We first shared the vision for Gateway Green back in May 2008, when developer Ted Gilbert and parks advocate Linda Robinson unveiled their plans to the public. Learn more about Gateway Green at and browse our Gateway Green tag for previous coverage.

CORRECTION: I originally reported that the City would use Urban Renewal Funds to pay for Phase One of the project, but that is not accurate. No decisions about Urban Renewal Funds have been made yet. I also incorrectly reported that Phase One cost $1 million. The amount is actually estimated at $5 million. Sorry for any confusion.

NOTE: We love your comments and work hard to ensure they are productive, considerate, and welcoming of all perspectives. Disagreements are encouraged, but only if done with tact and respect. If you see a mean or inappropriate comment, please contact us and we'll take a look at it right away. Thank you — Jonathan

  • Frank Selker September 23, 2010 at 10:32 pm

    This could be a fun place for short down-hill courses, a pump-track, and skills features. But it is a grassy area surrounded by freeways, so not a natural or cross-country experience. People who enjoy Forest Park would laugh (or scream) if you offered it as an alternative to Forest Park.

    Also, I would want to see extensive air quality data before having my kids spend much time exercising there. For example see:

    Frank Selker

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  • Where's ODOT? September 23, 2010 at 10:35 pm

    I’m glad the project is moving forward, but why is the City the lead agency? If ODOT is really more than a highway agency (which is doubtful), and they own the land, why aren’t they putting up the money and staff to operate and manage the property in cooperation with the City and neighborhoods?

    ODOT receives far more transportation funding than all the cities in the state combined, but spends a pittance on non-highway programs, far less than WSDOT, which is under similar restrictions on how they spend gas tax dollars.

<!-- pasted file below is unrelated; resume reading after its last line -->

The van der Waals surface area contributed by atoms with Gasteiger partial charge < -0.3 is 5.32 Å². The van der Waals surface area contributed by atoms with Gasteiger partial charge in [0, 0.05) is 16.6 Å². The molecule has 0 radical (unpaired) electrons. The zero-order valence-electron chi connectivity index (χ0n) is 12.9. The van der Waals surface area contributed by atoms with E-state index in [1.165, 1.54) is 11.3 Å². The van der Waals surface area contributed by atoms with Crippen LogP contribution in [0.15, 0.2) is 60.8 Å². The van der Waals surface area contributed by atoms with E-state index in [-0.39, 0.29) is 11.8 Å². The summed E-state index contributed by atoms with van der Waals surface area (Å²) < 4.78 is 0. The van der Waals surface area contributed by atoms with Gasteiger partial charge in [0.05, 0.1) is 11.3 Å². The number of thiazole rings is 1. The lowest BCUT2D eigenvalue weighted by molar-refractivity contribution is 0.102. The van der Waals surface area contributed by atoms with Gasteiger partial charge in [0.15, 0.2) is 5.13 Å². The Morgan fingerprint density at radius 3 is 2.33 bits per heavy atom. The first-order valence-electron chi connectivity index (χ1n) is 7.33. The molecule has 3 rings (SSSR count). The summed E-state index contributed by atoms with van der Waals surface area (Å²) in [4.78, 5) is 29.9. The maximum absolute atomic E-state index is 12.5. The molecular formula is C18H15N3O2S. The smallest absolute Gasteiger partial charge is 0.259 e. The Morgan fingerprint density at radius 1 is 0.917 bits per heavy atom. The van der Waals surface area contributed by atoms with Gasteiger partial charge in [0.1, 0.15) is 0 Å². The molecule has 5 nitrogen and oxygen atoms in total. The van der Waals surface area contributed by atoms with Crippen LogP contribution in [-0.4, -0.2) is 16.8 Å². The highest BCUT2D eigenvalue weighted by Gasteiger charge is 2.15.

Again, good project, but where’s the ODOT money?

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  • 3-speeder September 24, 2010 at 4:37 am

    To #1: Gateway Green is it’s own project. From Jonathan’s past coverage, I have not gotten the impression that anyone is suggesting that it is an alternative to Forest Park.

    To #2: ODOT isn’t putting money in for operations because they likely have zero interest in creating an off-road bike park. Local agencies do. A more constructive point of view is to realize that ODOT is willing to allow the local agencies to use their land for these purposes, as long as ODOT doesn’t incur financial or legal liabilities. ODOT has no obligation to allow such use, so at least they are cooperating.

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  • Elliot September 24, 2010 at 8:18 am

    Kudos to Jay Graves and Rex Burkholder for getting this one moving, and to ODOT for making it possible.

    People should know that although the site may be unused now, in the past it has been the subject of several plans – a proposed MAX repair yard among them, if I recall correctly. For all the restrictions of its awkward placement, the site is still a 35-acre chunk of land at the nexus of two freeways, light and heavy rail. Not exactly a pittance to give up, so it’s understandable ODOT had to think this one over before signing on. I’m glad ODOT has seen the value and unique opportunity this project represents.

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  • Frank Selker September 24, 2010 at 8:49 am